Once again, China and the US take their rivalry into the realms of ideology
Cary Huang says the US-led West is coming to the realisation that communist China is not developing into a liberal democracy as it had expected, and the rise of an authoritarian state is a challenge it must meet head-on
On the surface, the ongoing trade dispute between the United States and China is all about economics and business.
But underpinning the conflict – which looks to be of uncertain escalation and duration – lies a more consequential struggle over ideology and global security. It pits the world’s leading free economy against the leading example of state-directed capitalism; the world’s leading liberal democracy against its last major communist-ruled state.
In fact, a host of bilateral disputes has been simmering in the five years since China’s strongman leader Xi Jinping came to power. Under Xi, China has moved away from Deng Xiaoping’s “low-key” diplomacy and embraced a high-profile and increasingly assertive diplomatic and defence policy, in an effort to compete for global leadership.
That was why former US president Barack Obama, in his second term, reshaped US policy with his “pivot to Asia” and the now abandoned Trans-Pacific Partnership, as two main tools to contain what America sees as China’s wild rise.
For years since Richard Nixon’s overture, the US-China relationship has been built on the pursuit of shared interests and a belief that an engagement policy would inevitably help China evolve, as a result of its embrace of global capitalism and the consequent greater interaction with the international community. Relations were also built on the confidence that China’s rising power would be moderated by perpetual American superiority and primacy in many areas.
However, the US, and others in the West, are getting increasingly uneasy about China’s political development and the nature of Chinese influence abroad. Ideology once again defines the terms of the US-China relationship.
Washington sees China’s recent developments as a major political setback in the one-party authoritarian state, as Beijing began to embrace some elements of orthodox Leninist-Stalinist philosophy and Maoist politics. This is seen in its intensified crackdown on dissent, its suppression of freedom, more draconian censorship on the internet and social media, and tighter social control in recent years.
Externally, China is challenging an established global order of governance built on the Bretton Woods institutions and led by the US. For instance, Xi’s brainchild, the “Belt and Road Initiative”, will build a China-centred communication and trade network that will connect China by infrastructural links to more than 65 per cent of the world’s population.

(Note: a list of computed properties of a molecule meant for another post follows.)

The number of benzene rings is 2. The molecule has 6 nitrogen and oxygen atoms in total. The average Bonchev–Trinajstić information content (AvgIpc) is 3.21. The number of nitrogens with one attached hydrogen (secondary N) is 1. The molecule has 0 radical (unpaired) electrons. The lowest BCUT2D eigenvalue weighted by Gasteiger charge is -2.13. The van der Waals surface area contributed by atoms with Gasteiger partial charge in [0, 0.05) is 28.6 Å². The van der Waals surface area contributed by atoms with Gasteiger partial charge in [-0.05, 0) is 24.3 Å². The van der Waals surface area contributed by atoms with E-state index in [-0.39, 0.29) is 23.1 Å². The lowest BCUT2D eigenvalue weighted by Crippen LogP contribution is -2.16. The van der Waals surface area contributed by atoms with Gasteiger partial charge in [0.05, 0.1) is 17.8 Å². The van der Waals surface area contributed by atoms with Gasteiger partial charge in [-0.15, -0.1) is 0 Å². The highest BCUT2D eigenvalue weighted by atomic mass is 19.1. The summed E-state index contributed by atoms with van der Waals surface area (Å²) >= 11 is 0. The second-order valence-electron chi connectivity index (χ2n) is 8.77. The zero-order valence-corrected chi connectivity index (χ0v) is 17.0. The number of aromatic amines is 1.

Beijing has also become increasingly assertive in its foreign and defence policy, whether on Taiwan or territorial and maritime disputes with its neighbours. Xi has called on China to become a nation of global influence by 2050.
China is also promoting its development model as a substitute to the Western model. With its success in lifting masses of people out of poverty faster than any other society in history, the Chinese development model is being touted as a new option for other countries.
To be sure, China is a long way from overtaking the US economically, militarily, diplomatically and politically, in view of US superiority and primacy in the areas of science, technology, education, culture and soft power.
But China’s recent developments have convinced policymakers in Washington that they are witnessing the revival of a new Soviet empire in the cold-war era, which should be contained before it is too late. Joseph Nye, the Harvard Kennedy School political scientist who coined the term “soft power”, has begun to describe Chinese global influence as “sharp power”, and says “we must resist it”.
Kurt Campbell, Obama’s top China expert, in a lengthy paper he co-authored titled “The China Reckoning”, concluded that America’s nearly half a century of China policy since Nixon has failed.
For these reasons, President Donald Trump recently redefined Washington’s China policy to label the Middle Kingdom a strategic rival, which, like a rogue regime or terrorist organ, seeks to undermine the “US economy, interests and values”.
Thus, the ongoing trade dispute is just one episode in a long-running contest between the world’s key economic rivals and political adversaries, in a seemingly new cold-war era.
Cary Huang is a senior writer at the Post